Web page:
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Feature Article - November 2004

Special Supplement: A Complete Guide to Sports Facility Equipment

ANATOMY OF A SPORTS FACILITY
Outfitting indoor and outdoor athletic spaces

By Elisa Kronish


BUDGET PROPOSAL

A strategic financial plan is key to getting the best equipment for your money. Make a wish list of all the equipment you'd like to see in your facility, pairing each item with ballpark-cost figures.

"Make sure you have everything adequately covered," Ballard says. Although this task can seem daunting, it's better to take all this into account before you start spending money. In some cases, you might only have money available within a specified fiscal period, so it's in your best interest to budget and spend it sooner than later.

"The biggest problem we see is people who wait too long to buy the equipment," Ballard says.

Another important thing to consider is that if you're renovating or building a new facility, the construction may incorporate some fixed equipment costs like permanent bleachers, volleyball sleeves or wall-mounted basketball goals. But it might not.

"Figure out what's included in your construction budget and what's your responsibility," Ballard says.

Whether your construction costs cover some equipment items or you're purchasing everything separately, you're likely going to have budget limitations, and experts generally advise spending to that limit.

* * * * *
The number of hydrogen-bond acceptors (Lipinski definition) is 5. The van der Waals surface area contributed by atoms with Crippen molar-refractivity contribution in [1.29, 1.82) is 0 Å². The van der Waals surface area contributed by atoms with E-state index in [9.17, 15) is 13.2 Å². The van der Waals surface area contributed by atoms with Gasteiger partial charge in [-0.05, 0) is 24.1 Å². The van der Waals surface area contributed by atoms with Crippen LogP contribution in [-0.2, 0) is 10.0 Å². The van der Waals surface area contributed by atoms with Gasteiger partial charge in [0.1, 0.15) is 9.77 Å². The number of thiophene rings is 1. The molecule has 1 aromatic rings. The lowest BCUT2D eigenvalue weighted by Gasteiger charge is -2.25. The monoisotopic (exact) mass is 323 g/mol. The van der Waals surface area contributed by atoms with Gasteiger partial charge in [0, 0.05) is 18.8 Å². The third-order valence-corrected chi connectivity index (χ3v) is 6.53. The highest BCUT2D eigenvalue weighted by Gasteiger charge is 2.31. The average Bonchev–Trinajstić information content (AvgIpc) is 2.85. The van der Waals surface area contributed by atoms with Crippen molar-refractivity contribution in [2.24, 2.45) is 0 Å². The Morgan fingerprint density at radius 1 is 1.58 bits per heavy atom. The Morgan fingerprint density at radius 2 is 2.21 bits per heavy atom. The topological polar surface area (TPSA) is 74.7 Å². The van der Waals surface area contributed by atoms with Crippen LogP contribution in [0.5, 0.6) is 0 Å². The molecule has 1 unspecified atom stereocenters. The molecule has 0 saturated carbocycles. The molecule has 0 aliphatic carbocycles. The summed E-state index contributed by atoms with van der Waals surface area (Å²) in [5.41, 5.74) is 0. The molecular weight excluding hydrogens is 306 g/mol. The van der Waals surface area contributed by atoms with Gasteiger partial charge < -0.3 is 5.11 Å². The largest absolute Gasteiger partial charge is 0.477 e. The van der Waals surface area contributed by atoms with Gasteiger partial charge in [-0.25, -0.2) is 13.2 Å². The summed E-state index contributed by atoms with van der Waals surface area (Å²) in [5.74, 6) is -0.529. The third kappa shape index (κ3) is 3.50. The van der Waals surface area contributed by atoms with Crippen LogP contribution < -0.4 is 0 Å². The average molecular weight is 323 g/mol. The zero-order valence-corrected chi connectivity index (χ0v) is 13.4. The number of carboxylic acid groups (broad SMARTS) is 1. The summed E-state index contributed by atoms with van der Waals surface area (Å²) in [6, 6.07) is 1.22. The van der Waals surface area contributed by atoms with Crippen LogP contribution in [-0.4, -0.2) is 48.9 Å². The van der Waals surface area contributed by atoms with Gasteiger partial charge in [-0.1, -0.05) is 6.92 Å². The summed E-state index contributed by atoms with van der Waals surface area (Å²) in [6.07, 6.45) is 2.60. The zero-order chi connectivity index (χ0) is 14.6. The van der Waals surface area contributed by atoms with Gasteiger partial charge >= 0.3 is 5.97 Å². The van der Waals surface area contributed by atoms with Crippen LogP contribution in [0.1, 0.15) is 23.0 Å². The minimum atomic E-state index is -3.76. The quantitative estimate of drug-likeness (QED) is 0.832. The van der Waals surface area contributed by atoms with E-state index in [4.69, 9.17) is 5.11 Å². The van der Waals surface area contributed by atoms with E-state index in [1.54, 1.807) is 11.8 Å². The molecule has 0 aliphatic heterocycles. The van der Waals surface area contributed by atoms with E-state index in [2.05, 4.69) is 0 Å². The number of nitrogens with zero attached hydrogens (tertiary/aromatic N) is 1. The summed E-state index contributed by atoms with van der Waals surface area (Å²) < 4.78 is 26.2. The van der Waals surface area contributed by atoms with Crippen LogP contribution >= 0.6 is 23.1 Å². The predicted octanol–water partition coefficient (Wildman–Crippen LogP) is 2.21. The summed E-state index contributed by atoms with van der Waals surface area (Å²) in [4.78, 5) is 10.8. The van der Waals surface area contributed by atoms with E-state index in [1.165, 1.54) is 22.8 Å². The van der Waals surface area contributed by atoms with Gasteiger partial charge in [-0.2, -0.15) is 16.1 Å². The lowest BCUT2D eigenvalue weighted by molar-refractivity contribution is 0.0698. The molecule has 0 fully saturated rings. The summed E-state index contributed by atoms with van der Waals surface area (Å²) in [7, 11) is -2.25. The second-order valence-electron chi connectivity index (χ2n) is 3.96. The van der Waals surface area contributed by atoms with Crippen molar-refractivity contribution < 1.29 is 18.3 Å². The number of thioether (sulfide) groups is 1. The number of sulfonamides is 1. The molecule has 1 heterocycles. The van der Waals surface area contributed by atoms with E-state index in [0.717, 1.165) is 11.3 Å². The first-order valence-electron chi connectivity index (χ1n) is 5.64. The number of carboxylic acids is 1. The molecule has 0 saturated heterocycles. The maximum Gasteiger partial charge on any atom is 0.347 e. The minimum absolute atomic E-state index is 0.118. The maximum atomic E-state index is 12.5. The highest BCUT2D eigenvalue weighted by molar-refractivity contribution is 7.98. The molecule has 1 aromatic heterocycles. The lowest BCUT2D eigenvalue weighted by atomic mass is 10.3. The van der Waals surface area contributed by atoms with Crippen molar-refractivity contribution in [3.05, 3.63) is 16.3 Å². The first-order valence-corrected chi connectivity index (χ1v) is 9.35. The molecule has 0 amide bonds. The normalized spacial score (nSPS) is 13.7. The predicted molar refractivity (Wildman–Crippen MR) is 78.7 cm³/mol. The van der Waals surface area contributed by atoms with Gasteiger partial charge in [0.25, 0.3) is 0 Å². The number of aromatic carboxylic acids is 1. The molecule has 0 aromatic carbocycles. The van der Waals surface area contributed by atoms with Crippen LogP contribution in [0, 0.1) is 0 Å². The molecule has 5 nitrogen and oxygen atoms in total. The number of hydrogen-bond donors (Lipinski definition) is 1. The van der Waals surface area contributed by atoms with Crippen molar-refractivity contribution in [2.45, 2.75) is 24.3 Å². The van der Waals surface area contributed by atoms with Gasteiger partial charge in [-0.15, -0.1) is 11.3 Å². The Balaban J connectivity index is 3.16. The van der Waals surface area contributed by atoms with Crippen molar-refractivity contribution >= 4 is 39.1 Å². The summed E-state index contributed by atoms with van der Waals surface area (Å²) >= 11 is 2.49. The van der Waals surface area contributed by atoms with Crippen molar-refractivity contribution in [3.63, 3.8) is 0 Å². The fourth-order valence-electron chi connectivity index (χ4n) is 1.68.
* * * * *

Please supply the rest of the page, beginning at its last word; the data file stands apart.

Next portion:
"Quality over time is remembered, and price is forgotten," says Charles F. Jennings, owner of Charles F. Jennings Architects in Oakland, Calif. "Prioritize quality above cost."

Look for equipment that is well-made and durable.

"I'm a big believer in value," Paige says. "You might pay more, but the equipment will likely be safer and last longer."

If you cringe at a high price, remember that the break-even cost and life cycle will both probably be better than paying less upfront.

Considering quality, Jennings says facility managers still should bear in mind the expectations of your end users. An intramural league may be thrilled with the mid-range item, while a professional or collegiate team may balk at anything but the best.

"Professional sports organizations have a certain motivation because they compete with teams at the highest level," Jennings says. "If there's a piece of equipment that can make a difference to their team's performance, they're willing to invest in it."

Ballard reminds people not to get hung up on looks, either.

"On the list of things to worry about, aesthetics should be pretty low actually," he says. "The equipment should have appeal but don't give up functionality."

When it comes to the good equipment, performance should be topping the list.

Once the purchasing decisions are made, Ballard also suggests creating a depreciation schedule that allows you to budget for future repair and replacement costs.

"Stagger the purchases, so you're not facing a huge bill in one year," he adds.


Six Questions Before You Buy

Ken Ballard, principal with Ballard*King and Associates, a facility planning consultant firm in Denver, has worked with more than 150 recreational facilities around the country and offers some basic questions to ask before purchasing any equipment:

  1. Is it equipment that can withstand the use and abuse of the players at your facility?
  2. Has this piece of equipment been successful in a setting like yours?
  3. Where can you get parts—are they locally available?
  4. What is the warranty?
  5. Who can you talk to as a referral about the equipment, especially for bigger ticket items?
  6. What are the maintenance requirements?

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